Interviews Uncategorized

Heinrich Dinkelacker “Buda” – a Mitteleuropäische gentleman.

January 16, 2020

They say that all good things come to an end. If my apathy made you believe that the blog was being put out of business, this is not true. The scarcity of my posts is due to a soul project I completely dedicated myself to. Its name is Petru&Claymoor. But more details about the saga of this new project will soon be available.

Today is about a shoe model with which I had no chemistry with whatsoever. I saw the model more then ten years ago during a visit in Budapest, Hungary. The model was quite a frequently worn at that time, but back then I didn’t appreciate the real value of the handmade and the rough lines of such a shoe. I deemed them heavy and I was particularly inhibited by the sole. The truth is that when I went inside the shops I discovered that they were indeed heavy.

Growing old, I discovered that flannel and tweed better fit my personality than fine textiles. So I started turning towards country style shoes.

To make a parenthesis, I confess that, although I don’t wear anymore RTW shoes simply because nowadays I produce bespoke footwear, Crockett&Jones Pembroke is the shoe that I’m still wearing with pleasure and that I appreciate very much.

Going back to Budapester, I saw the model by accident at Heinrich Dinkelacker. I had a derby made on Luzern last from them which behave very well. I recently refurbished it in my workshop and it looks excellent. The leather is of good quality, and the construction excellent. Luzern last is, in my opinion, the most wearable Dinkeracker last – it’s a classic shape but without being dull. I will upload soon some before and after photos.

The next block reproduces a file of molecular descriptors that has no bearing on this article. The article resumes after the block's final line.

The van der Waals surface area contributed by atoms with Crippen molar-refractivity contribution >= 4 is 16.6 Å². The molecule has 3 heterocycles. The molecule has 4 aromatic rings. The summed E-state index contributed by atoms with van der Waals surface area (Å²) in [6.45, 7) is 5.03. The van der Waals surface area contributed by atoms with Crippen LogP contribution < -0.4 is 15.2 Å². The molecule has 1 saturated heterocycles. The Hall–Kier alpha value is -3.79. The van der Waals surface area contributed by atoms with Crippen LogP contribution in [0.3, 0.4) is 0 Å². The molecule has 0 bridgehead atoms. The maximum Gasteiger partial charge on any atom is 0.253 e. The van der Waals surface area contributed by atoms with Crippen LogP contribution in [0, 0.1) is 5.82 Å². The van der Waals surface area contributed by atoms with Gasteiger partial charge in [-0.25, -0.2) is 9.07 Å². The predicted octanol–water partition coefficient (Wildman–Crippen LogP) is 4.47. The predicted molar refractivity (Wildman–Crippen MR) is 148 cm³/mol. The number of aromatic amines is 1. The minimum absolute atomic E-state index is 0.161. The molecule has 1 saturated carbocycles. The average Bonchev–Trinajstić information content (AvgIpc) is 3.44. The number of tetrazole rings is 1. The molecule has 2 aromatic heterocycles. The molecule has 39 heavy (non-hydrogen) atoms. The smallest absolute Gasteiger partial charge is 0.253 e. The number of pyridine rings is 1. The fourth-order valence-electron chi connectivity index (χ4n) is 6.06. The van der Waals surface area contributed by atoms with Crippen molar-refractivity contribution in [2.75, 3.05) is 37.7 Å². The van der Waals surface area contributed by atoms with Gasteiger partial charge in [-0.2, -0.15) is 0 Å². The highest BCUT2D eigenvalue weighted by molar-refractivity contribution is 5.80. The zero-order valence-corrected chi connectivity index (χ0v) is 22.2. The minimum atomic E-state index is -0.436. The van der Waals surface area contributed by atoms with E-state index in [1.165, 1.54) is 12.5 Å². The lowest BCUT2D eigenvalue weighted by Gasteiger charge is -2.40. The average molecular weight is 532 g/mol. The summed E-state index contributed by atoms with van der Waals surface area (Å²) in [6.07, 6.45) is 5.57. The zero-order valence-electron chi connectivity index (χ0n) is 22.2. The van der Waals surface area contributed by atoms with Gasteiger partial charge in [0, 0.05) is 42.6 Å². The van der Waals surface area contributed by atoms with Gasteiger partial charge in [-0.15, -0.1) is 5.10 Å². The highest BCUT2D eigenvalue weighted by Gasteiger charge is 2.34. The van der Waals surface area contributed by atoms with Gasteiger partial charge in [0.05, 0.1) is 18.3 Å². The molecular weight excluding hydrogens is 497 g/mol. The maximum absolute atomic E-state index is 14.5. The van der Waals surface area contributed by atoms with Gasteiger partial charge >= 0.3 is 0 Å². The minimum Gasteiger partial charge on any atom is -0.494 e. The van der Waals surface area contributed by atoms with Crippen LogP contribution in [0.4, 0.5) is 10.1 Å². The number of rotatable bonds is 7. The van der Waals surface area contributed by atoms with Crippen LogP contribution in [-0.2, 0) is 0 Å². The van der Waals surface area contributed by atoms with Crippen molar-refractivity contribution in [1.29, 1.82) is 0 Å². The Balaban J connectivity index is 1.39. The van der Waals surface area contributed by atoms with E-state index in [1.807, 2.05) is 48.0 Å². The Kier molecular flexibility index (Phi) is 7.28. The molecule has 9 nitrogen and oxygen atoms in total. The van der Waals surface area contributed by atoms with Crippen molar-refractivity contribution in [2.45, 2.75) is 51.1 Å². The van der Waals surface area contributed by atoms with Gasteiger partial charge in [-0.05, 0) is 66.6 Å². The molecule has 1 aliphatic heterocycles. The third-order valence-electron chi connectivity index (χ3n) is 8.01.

Buda model is updated relative of the classic Budapester model without the aggressive toebox. But you feel the Austro-Hungarian spirit in it. This model attracted me because of its leather. It’s a gray scotchgrain, the kind of leather which you wouldn’t expect to find in a RTW model. It looks very well on this model and somehow it gives it a slimmer air. Its rather rough lines are sweetened by the skin’s granulation. Although it seems like a heavy shoe, the structure is quite a light one. When I say light I’m not referring to the one of a tassel loafer. It is a shoe for those who prefer tweed and flannel. Some sort of a Land Rover Discovery instead of an Evoque.

The first impression, when you hold the shoe in your hand, is that you hold in your hands a handmade shoe. It looks and it feels like a handmade shoe. You really feel the person who made it. It is an extraordinary thing, this feeling being hard to obtain nowadays with a RTW shoe. Most lost their soul. Dinkelacker preserved its own quite well. And the fact that it is a carefully made shoe can be felt but also seen. The big stitches of the braided welt make the most of its personality. 

The final question is whether I advise anyone to buy this model. I don’t advise anyone. Shoes and clothes should be bought in direct connection with the personality. . It is a model for the passionate ones. You must appreciate the big stitching, you mustn’t have an Italian style and especially you have to live in an area with a climate that is at least temperate-continental. If you live, for instance, in Germany or Eastern Europe, it is a very interesting model, that may very well give you the feeling of a well made shoe, meant to last for years. 

It has character and personality. Like a old style Central European gentleman.